Apple, iPad and the Great Brainwashing

Ask your kids what they think about iPads. The answer might not be what you expect.

The good folks at Apple must be elated. Read these quotes:

I would buy iPads for every student in the school so we could have good educations.

Without iPads, most kids in my school will never go to college and have a chance at a happy life.

I would make sure every kid in the district gets an iPad. Everybody knows education is the most important thing.

I recently judged a nationwide seventh-grade essay contest in which students answered this question: "If you were given $5,000 to improve education in your community, how you would you spend it?"

The above quotes are from seventh-graders. Talking about the future of education. It doesn't come down to mathematics or literature, the arts or sciences. It doesn't come down to invested teachers, invested parents/guardians or invested students.

It comes down to iPad.

Here's another:

Our school needs iPads if we're going to get good educations.

Congratulations, Apple. You've done it. You've tapped into the market of tomorrow and convinced them that iPads = learning. They don't, of course. They might be incorporated into education sooner rather than later. But nonetheless, and it's tautological to say this, only education = education.

Let's not get too swept up by the flavor of the half-decade. There was a time when school districts distributed Palm Pilots to students. The Office of Mathematics, Science, and Technology Education at the University of Illinois headlined a piece in 2001, "Palm Pilot in Math Education."

We get it. iPads are smoking hot right now, and iPads in classrooms – which defray the costs of updating textbooks as well as (supposedly) streamlining communication between district, school, student and parent – is an idea being discussed in districts across the country.

And yes, iPads are fun. Technology is fun. New gadgets are a blast. But they are not a cure-all to our education system. Even worse, in this case, technology is a distraction because the technology will change again in five years and suddenly that – something; whatever – will be the thing students and districts have just gotta have.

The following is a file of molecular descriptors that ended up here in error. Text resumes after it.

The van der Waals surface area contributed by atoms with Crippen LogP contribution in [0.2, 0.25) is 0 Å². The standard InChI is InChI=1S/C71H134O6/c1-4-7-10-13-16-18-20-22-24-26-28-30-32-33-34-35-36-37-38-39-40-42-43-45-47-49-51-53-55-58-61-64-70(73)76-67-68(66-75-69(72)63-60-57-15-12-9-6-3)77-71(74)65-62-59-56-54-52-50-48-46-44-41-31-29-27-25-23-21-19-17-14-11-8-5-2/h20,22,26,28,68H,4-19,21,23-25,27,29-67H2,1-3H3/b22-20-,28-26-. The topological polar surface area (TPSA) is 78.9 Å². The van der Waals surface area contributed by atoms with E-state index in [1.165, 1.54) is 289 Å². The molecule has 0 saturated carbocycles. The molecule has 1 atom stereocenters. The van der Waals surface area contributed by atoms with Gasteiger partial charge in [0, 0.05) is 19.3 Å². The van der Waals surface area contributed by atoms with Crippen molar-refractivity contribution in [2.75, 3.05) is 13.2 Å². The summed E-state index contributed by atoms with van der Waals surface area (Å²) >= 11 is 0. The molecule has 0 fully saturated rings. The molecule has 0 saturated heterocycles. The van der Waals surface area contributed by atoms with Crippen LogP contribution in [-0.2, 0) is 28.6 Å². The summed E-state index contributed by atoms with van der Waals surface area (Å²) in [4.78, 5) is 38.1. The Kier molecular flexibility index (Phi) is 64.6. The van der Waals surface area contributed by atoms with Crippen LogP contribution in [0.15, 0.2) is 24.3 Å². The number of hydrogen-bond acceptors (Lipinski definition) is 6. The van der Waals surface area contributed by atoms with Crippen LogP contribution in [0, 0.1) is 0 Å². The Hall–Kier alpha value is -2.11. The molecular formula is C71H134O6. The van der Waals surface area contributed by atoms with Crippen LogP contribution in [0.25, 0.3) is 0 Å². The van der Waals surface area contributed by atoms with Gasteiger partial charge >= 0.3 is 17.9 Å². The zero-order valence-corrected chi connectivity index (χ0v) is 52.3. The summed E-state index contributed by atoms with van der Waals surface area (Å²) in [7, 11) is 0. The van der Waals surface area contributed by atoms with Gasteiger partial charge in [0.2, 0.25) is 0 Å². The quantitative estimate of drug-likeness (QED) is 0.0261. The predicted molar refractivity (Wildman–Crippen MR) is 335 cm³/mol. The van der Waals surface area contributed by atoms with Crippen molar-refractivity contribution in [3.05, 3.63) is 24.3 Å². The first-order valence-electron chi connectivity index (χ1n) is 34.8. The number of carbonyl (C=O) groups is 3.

I read about 700 seventh-grade essays. At least a quarter said they'd buy iPads for their schools. The other three-quarters discussed other ways to spend the $5,000, including money for tutoring, teacher bonuses, facilities repair and defraying the cost of school supplies for their low-income peers. The winner wrote that he'd spend his money to assist a school on a Native American reservation that he drives by every day with his family. Those are all noble options. Even the iPad is a good option. It's the reasoning for the iPad that is most alarming: If I don't have an iPad, I can't get a good education.

That's a great thing to hear if you own Apple stock. Not so much if you're a parent or teacher.

Find Dave Schwartz on Twitter @daveschwartz.

This post is contributed by a community member. The views expressed in this blog are those of the author and do not necessarily reflect those of Patch Media Corporation. Everyone is welcome to submit a post to Patch. If you'd like to post a blog, go here to get started.

Dave Schwartz April 27, 2012 at 05:52 AM
The Van Meter example sounds interesting. I'd like to know how they constructed their approach.
B.A. Morelli April 27, 2012 at 02:30 PM
I still don't get the big deal with iPads. Why would I want both an iPad and a laptop? They serve a similar function and you can do much more with a laptop, so why would I choose an iPad instead of laptop? Not that this addresses the point of your blog, but just saying.
Dave Schwartz April 27, 2012 at 03:07 PM
Our family has one and we like it. I read books and other publications with it, and sometimes watch Netflix. But not much else. We love it on car trips because the girls can design with a drawing app, or read, or play a game, or do learning activities, and we can make it 5 straight minutes without them telling us how bored they are.
Becky Brusky April 27, 2012 at 04:26 PM
I don't personally have one, and while my child would like us to get it, it probably won't happen because based on what I've seen since the iPhone, we are good on handheld attention getters! LOL The marketing expands to news shows such as 20/20, as well....there was a segment recently about how it is the best thing since sliced bread for children with Autism, showing one child and how it helped him. Being in special education, yes....they are amazing tools for several reasons, but no, they are not the answer to everything in education. It is one more form of immediate gratification in a country that continues to promote over-stimulation of our children in an effort to keep up with other countries. Oops....there goes my soap box! Thanks for the article, Dave!
Erv Server April 27, 2012 at 05:16 PM
tablet computers are handy to carry around, the iPad is way over priced. I got in on the HP Touchpad "fire sale" and I'm very happy with it. True there aren't as many apps for it compared to iPad but the Touchpad does everything I need to do. There are much less expensive tablets out there that do everything the iPad does


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